Earlier this year, Freedom House released its annual Freedom in the World report, “A Leaderless Struggle for Democracy.” The report revealed that for the 14th consecutive year, freedom had declined globally. Included in this decline are 34 countries that experienced a deterioration in political and civil liberties such as the United States, many European countries, South Africa and Brazil—along with the usual suspects such as China, Russia and Turkey.
Though the drop of individual countries in the ranking is worrisome, more troubling has been the decline of support among liberal democracies for international norms and actions to defend human rights and democracy in the world. The rise of nationalist populist governments and states’ decreasing commitment to multilateralism have eroded the institutions and norms that defined and defended human rights since World War II.
The extent to which this phenomenon will endure depends on the degree these policies reflect shifting popular opinion on human rights and international activism in favor of them.
So, what do people think about human rights and democracy?
A silver lining
The good news is that, so far, populations across the world still tend to respect human rights, the institutions that are in charge of protecting them, and expect governments to defend them domestically. The bad news is this support is potentially lower among supporters of the nationalist populist movements in the developed world.
According to the 2020 Pew World values report, based on surveys conducted from May 13 to October 19 of 2019, a median 55 percent of the population in 34 countries support the notion that “human rights organizations should operate freely” in their country. Among 14 European countries, support of human rights organizations was 59 percent, and in the U.S. and Canada support stood at 91 percent and 93 percent. Support for human rights organizations was largely consistent across Europe, ranging from a high of 75 percent in Greece, to a low of 63 percent in Hungary and 57 percent in Poland; in these latter cases, a majority of citizens support democracy even though their ruling governments are illiberal democracies.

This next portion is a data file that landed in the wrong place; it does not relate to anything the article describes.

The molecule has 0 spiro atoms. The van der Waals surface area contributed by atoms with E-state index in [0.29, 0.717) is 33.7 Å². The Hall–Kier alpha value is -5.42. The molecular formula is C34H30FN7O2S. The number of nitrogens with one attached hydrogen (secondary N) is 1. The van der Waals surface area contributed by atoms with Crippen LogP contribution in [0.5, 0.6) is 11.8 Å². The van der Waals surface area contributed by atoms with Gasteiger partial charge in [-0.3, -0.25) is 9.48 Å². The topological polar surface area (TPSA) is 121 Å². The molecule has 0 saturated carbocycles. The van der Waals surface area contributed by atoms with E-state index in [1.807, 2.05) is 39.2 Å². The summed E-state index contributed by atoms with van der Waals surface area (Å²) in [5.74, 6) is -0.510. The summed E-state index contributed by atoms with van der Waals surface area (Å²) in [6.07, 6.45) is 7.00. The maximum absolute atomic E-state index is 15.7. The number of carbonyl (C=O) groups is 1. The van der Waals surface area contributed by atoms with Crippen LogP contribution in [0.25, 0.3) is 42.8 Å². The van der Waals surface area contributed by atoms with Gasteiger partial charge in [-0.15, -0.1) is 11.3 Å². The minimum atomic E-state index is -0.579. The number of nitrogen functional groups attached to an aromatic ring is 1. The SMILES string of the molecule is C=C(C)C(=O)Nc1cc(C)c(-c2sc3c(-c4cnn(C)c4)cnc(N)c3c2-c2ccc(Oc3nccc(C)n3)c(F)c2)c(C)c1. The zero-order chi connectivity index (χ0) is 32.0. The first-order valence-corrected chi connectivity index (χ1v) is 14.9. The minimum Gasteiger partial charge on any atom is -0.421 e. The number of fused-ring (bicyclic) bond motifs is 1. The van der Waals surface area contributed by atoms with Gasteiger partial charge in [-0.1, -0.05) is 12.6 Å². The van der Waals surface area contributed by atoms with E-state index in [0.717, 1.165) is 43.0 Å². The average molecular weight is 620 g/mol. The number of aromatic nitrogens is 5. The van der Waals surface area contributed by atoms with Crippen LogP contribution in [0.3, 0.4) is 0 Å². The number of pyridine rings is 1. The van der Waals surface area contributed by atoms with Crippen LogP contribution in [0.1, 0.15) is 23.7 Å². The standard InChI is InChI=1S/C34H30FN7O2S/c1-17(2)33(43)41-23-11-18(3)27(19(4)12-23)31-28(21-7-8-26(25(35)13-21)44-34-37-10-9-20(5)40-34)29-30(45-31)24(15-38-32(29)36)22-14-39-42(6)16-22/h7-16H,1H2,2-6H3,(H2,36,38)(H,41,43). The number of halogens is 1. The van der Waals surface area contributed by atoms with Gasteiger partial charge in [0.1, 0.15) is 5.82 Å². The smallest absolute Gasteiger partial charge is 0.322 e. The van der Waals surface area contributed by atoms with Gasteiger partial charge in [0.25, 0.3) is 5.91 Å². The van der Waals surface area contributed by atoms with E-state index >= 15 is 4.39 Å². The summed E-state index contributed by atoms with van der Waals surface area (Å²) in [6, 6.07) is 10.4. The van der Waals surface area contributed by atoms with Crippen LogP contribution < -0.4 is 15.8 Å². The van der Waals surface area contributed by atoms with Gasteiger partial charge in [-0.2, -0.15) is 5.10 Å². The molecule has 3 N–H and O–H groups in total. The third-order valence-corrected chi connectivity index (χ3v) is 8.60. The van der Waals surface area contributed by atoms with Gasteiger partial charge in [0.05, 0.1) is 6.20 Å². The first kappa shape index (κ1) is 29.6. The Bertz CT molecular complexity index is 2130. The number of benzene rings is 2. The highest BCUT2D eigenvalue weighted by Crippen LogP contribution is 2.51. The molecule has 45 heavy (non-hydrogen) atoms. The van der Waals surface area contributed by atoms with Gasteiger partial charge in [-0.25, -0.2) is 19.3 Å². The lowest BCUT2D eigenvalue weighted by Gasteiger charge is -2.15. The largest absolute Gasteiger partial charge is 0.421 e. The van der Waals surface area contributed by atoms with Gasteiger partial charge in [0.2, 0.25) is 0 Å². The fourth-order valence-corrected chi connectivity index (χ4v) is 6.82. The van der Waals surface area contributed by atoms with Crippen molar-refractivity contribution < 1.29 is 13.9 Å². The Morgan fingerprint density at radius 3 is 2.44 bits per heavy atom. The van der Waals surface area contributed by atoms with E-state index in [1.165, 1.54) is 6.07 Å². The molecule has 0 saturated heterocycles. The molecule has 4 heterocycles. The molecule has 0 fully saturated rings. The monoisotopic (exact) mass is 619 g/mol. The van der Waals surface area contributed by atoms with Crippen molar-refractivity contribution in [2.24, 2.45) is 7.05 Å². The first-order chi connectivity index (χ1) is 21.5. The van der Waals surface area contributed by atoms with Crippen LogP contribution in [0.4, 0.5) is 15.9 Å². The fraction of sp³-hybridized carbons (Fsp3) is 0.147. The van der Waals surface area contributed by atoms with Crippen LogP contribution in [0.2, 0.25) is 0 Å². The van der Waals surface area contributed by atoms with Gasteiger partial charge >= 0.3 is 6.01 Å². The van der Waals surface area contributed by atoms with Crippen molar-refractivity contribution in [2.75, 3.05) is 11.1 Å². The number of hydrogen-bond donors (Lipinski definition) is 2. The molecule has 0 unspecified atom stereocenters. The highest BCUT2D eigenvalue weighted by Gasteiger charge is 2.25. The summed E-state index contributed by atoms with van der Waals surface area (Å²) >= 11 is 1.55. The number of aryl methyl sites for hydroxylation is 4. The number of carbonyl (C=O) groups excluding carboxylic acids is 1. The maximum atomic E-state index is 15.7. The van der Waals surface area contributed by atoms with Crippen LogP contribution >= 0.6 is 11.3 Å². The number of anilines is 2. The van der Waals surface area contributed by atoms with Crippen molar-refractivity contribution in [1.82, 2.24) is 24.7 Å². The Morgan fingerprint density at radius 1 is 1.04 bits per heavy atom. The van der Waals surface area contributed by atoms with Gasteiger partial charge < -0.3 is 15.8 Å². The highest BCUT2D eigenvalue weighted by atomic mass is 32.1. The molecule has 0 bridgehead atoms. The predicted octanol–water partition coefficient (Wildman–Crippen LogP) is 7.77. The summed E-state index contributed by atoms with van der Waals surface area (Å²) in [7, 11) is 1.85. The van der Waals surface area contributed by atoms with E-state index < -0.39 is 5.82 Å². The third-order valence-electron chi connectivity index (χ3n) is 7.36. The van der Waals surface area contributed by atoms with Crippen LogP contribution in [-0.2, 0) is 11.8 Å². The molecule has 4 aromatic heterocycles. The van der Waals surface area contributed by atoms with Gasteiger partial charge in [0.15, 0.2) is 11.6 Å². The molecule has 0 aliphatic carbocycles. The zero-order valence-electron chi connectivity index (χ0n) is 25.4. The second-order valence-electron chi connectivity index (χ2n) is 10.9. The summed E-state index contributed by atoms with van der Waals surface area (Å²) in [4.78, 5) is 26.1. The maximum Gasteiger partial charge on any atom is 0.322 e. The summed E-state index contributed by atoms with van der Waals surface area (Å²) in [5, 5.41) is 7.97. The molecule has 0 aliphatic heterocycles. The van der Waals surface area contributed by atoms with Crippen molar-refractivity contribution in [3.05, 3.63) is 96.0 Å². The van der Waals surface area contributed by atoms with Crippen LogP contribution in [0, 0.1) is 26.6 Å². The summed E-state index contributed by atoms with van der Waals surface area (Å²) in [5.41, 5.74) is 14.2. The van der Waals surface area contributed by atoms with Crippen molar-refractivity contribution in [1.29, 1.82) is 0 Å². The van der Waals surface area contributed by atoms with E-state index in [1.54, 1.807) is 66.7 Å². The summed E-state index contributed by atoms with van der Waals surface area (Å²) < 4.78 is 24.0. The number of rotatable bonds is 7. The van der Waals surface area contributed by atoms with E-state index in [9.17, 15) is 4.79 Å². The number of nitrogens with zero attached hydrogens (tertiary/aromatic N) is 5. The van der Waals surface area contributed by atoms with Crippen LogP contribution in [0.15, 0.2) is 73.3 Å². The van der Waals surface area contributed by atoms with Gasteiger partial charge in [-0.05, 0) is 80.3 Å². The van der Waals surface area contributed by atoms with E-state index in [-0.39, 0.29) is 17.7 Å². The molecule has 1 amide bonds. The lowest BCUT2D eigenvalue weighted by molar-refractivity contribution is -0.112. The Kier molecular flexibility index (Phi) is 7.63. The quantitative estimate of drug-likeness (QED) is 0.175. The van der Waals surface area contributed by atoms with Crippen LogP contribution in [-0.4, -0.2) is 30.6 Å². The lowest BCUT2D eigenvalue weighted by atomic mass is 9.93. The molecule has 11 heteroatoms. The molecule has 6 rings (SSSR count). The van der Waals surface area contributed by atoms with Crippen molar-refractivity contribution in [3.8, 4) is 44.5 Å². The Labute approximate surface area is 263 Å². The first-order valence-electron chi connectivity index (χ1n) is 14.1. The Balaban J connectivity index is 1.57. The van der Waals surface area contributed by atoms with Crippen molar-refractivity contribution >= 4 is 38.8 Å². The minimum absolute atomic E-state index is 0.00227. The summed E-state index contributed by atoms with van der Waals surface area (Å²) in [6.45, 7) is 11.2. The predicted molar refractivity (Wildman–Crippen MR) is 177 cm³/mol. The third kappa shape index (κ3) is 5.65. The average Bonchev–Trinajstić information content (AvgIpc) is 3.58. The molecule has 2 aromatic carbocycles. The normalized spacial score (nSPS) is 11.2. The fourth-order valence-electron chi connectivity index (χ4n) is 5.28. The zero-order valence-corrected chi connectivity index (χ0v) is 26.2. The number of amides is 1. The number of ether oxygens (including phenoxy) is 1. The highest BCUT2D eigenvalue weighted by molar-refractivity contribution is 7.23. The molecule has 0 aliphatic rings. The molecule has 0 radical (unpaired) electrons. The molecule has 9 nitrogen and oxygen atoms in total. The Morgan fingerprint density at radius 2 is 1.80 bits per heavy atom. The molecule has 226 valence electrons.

In contrast, support of human rights groups was far lower in Russia and in some Asian democracies. In six countries of the region (Australia, Japan, Philippines, South Korea, Indonesia, and India), a median 47 percent of citizens believed that defending the activities of human rights groups was important. The lack of support for human rights groups is not just in the struggling democracies of the Philippines and India (where 56 percent and 35 percent of citizens respectively support human rights organizations) but also in the more liberal democracies of Australia (54 percent), Japan (47 percent ) and South Korea (46 percent). Less surprising is the very low level of support in Russia, where only 31 percent of citizens support the rights of human rights organizations in the country—the lowest in the 34-country survey.
Another indicator of the continued respect for international human rights is the support of gender equality, one of the defining issues of new generation rights. Across the 34-country survey 74 percent of respondents agreed that gender equality is very important for their country. This includes 91 percent and 95 percent of Americans and Canadians respectively, and a median 85 percent across the 14 European countries mentioned above. As with support for human rights organizations, Russia ranked the lowest in the 34-country study with only 54 percent of Russians supporting equal rights.
Of course, support for the importance of human rights groups and gender equality in one’s own country is only a proxy for support for human rights as a foreign policy objective. But it indicates that despite examples of pushback and resistance to human rights from governments in China, Russia, Poland, Hungary and even, at times, the U.S., a majority of citizens globally still support the right of organizations to defend civil and political liberties and believe in gender equality. By implication, those citizens can also—potentially—be understood to extend those same rights and obligations to citizens and organizations in other countries.